Working from personal home videos, filmmakers Kobayashi, Mecija, Nakhai, Supnet and Truong use experimental editing techniques, animation and documentary interviews to reflect on their understandings of cultural heritage and personal identities through their experiences with love, fear and womanhood.
This collection of commissioned works will premiere alongside an original live musical score composed by Canadian orchestral pop band Obhijou. In 2013, Ohbijou announced they would go on indefinite hiatus, citing a need for “time to take pause and allow for new experiences,” and a discomfort with the way that constructions of otherness had confined readings of their work to a single narrative. Obhijou’s performance at Reel Asian will be their first time reuniting in three years – a rare opportunity for fans.
This project was made possible through funding from the Inter-Action Multiculturalism Program supported by the Department of Canadian Heritage.
Music is Magic, or Goddamn You, Half-Japanese Girls
Alison Kobayashi • USA
Digging into her family archive, Kobayashi explores sisterhood, bands and teenage lust, from Mississauga to Toronto to New York City.
Sounds That Mark Our Words
Casey Mecija & May Truong • Canada
Combining digital and archival Hi8 family footage, Sounds That Mark Our Words explores the relationship between queerness and Filipino diasporic experience. The film positions coming out as a “rite of passage” but works against notions that this is a finite or singular accomplishment.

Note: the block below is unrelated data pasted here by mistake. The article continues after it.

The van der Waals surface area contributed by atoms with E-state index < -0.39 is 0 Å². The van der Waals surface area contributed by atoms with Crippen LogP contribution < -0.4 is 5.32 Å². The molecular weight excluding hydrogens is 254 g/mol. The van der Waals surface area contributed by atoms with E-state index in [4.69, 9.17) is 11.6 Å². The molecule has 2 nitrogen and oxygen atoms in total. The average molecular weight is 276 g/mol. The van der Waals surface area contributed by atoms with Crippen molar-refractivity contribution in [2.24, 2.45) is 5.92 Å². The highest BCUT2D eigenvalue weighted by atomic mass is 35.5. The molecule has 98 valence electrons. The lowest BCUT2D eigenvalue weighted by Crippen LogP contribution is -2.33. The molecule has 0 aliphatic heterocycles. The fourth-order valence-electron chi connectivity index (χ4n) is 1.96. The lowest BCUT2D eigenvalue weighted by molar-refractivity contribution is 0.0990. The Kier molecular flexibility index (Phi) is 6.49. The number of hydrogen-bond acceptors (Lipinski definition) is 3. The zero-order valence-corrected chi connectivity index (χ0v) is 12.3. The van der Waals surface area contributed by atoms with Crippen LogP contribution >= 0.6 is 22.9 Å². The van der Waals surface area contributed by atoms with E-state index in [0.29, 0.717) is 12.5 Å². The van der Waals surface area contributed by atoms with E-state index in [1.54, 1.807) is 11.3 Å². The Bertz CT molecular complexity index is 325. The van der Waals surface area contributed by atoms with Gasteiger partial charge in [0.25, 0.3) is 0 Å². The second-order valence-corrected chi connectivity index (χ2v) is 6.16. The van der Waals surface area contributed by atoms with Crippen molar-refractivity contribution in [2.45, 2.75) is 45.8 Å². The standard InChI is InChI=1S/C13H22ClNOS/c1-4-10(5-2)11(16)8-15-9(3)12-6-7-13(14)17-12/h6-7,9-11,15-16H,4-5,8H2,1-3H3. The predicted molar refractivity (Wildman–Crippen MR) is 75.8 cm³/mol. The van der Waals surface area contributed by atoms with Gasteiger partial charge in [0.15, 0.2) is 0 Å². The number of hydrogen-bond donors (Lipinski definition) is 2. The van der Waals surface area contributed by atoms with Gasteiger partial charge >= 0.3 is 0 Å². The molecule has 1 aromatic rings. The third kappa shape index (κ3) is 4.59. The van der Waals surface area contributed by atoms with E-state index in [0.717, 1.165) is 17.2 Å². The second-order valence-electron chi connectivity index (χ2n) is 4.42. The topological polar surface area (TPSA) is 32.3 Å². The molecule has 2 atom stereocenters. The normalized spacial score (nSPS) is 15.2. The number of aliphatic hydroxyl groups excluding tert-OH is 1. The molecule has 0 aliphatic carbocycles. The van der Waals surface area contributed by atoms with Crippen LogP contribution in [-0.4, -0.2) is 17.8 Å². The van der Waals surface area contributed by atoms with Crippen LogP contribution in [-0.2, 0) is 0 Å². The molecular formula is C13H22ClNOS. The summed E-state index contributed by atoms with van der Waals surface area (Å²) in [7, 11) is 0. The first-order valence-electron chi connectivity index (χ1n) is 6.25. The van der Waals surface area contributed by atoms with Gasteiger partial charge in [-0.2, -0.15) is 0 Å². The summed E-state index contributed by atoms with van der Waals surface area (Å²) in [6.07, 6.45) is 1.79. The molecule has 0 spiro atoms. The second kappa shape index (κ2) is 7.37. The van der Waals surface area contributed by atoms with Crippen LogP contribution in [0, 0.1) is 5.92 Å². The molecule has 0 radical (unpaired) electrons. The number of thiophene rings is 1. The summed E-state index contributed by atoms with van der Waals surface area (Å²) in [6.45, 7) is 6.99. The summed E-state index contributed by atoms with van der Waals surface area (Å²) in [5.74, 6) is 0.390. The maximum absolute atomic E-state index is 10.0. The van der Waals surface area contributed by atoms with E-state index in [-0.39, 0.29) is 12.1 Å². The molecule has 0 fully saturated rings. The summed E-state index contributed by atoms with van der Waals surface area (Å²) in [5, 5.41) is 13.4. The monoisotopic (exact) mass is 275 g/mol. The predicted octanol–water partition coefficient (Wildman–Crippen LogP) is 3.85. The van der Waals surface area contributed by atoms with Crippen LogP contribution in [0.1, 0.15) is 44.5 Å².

Shasha Nakhai • Canada
18 Roses is a documentary-style exploration of the Filipino debut tradition and its symbolism as a marker of the beginning of a blossoming womanhood. It profiles a range of female voices, using soft floral visuals interlaced with both vintage and modern day debut footage.
Leslie Supnet • Canada
Mooneater uses contemporary found footage from Aswang Festival celebrations and 80’s Philippine B-horror movies to create an other worldly hauntological landscape and experience, looking at the myth of a ghost that is “…neither present nor absent, neither dead nor alive.”
Ohbijou began as the solo project of Brantford singer-songwriter Casey Mecija, later supported by her sister Jennifer Mecija. In Toronto, the band expanded to include James Bunton, Ryan Carley, Anissa Hart, Heather Kirby, and Andrew Kinoshita. The band released three critically acclaimed albums that allowed them to extensively tour China, Japan, much of Europe and large and small cities across North America. The band announced they would be going on an indefinite hiatus in August 2013.